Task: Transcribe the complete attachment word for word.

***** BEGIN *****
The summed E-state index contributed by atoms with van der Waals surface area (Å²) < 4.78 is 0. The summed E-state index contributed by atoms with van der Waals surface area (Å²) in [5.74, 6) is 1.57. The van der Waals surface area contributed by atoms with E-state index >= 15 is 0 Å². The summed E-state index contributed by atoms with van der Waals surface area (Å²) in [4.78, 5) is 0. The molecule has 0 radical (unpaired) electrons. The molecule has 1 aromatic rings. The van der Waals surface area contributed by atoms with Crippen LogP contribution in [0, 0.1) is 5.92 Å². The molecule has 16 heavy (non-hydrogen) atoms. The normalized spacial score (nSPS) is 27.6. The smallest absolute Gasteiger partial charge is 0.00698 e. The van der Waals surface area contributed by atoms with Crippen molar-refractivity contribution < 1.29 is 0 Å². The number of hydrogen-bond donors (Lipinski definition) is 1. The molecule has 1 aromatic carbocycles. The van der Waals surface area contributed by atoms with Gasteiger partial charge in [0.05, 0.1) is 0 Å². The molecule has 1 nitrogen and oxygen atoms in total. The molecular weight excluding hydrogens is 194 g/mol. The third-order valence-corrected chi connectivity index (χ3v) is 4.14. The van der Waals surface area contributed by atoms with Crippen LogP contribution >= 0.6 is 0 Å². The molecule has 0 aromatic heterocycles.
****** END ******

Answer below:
The summed E-state index contributed by atoms with van der Waals surface area (Å²) < 4.78 is 0. The summed E-state index contributed by atoms with van der Waals surface area (Å²) in [5.74, 6) is 1.57. The van der Waals surface area contributed by atoms with E-state index >= 15 is 0 Å². The summed E-state index contributed by atoms with van der Waals surface area (Å²) in [4.78, 5) is 0. The molecule has 0 radical (unpaired) electrons. The molecule has 1 aromatic rings. The van der Waals surface area contributed by atoms with Crippen LogP contribution in [0, 0.1) is 5.92 Å². The molecule has 16 heavy (non-hydrogen) atoms. The normalized spacial score (nSPS) is 27.6. The smallest absolute Gasteiger partial charge is 0.00698 e. The van der Waals surface area contributed by atoms with Crippen molar-refractivity contribution < 1.29 is 0 Å². The number of hydrogen-bond donors (Lipinski definition) is 1. The molecule has 1 aromatic carbocycles. The van der Waals surface area contributed by atoms with Gasteiger partial charge in [0.05, 0.1) is 0 Å². The molecule has 1 nitrogen and oxygen atoms in total. The molecular weight excluding hydrogens is 194 g/mol. The third-order valence-corrected chi connectivity index (χ3v) is 4.14. The van der Waals surface area contributed by atoms with Crippen LogP contribution >= 0.6 is 0 Å². The molecule has 0 aromatic heterocycles.